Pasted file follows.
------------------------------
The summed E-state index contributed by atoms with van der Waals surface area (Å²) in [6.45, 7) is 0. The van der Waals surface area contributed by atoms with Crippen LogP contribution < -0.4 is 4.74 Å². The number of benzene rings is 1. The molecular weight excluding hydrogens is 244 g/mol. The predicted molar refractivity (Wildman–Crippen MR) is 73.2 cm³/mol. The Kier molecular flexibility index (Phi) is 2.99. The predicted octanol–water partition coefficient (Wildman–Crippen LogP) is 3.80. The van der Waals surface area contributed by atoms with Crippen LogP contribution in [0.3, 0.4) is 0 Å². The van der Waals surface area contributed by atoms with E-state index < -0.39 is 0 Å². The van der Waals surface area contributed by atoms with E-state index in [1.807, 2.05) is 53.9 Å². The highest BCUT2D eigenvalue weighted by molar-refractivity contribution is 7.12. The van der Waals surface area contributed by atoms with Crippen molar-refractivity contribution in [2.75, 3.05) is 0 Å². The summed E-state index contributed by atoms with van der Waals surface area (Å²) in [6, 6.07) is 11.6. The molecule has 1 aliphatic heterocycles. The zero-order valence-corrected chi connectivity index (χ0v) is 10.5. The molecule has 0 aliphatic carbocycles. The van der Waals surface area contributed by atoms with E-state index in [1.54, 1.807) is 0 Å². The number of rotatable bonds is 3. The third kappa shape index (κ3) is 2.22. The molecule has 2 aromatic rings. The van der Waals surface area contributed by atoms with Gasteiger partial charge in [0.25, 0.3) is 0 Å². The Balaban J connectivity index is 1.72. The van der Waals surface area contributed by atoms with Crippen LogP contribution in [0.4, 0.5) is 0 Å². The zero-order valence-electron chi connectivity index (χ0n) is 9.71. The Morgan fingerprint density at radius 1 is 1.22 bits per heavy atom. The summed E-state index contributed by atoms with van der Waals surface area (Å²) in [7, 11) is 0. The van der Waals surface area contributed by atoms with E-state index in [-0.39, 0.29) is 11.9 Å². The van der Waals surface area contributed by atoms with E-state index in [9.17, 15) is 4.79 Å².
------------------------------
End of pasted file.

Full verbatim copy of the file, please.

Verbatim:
The summed E-state index contributed by atoms with van der Waals surface area (Å²) in [6.45, 7) is 0. The van der Waals surface area contributed by atoms with Crippen LogP contribution < -0.4 is 4.74 Å². The number of benzene rings is 1. The molecular weight excluding hydrogens is 244 g/mol. The predicted molar refractivity (Wildman–Crippen MR) is 73.2 cm³/mol. The Kier molecular flexibility index (Phi) is 2.99. The predicted octanol–water partition coefficient (Wildman–Crippen LogP) is 3.80. The van der Waals surface area contributed by atoms with Crippen LogP contribution in [0.3, 0.4) is 0 Å². The van der Waals surface area contributed by atoms with E-state index < -0.39 is 0 Å². The van der Waals surface area contributed by atoms with E-state index in [1.807, 2.05) is 53.9 Å². The highest BCUT2D eigenvalue weighted by molar-refractivity contribution is 7.12. The van der Waals surface area contributed by atoms with Crippen molar-refractivity contribution in [2.75, 3.05) is 0 Å². The summed E-state index contributed by atoms with van der Waals surface area (Å²) in [6, 6.07) is 11.6. The molecule has 1 aliphatic heterocycles. The zero-order valence-corrected chi connectivity index (χ0v) is 10.5. The molecule has 0 aliphatic carbocycles. The van der Waals surface area contributed by atoms with E-state index in [1.54, 1.807) is 0 Å². The number of rotatable bonds is 3. The third kappa shape index (κ3) is 2.22. The molecule has 2 aromatic rings. The van der Waals surface area contributed by atoms with Gasteiger partial charge in [0.25, 0.3) is 0 Å². The Balaban J connectivity index is 1.72. The van der Waals surface area contributed by atoms with Crippen LogP contribution in [0.4, 0.5) is 0 Å². The zero-order valence-electron chi connectivity index (χ0n) is 9.71. The Morgan fingerprint density at radius 1 is 1.22 bits per heavy atom. The summed E-state index contributed by atoms with van der Waals surface area (Å²) in [7, 11) is 0. The van der Waals surface area contributed by atoms with E-state index in [-0.39, 0.29) is 11.9 Å². The van der Waals surface area contributed by atoms with E-state index in [9.17, 15) is 4.79 Å².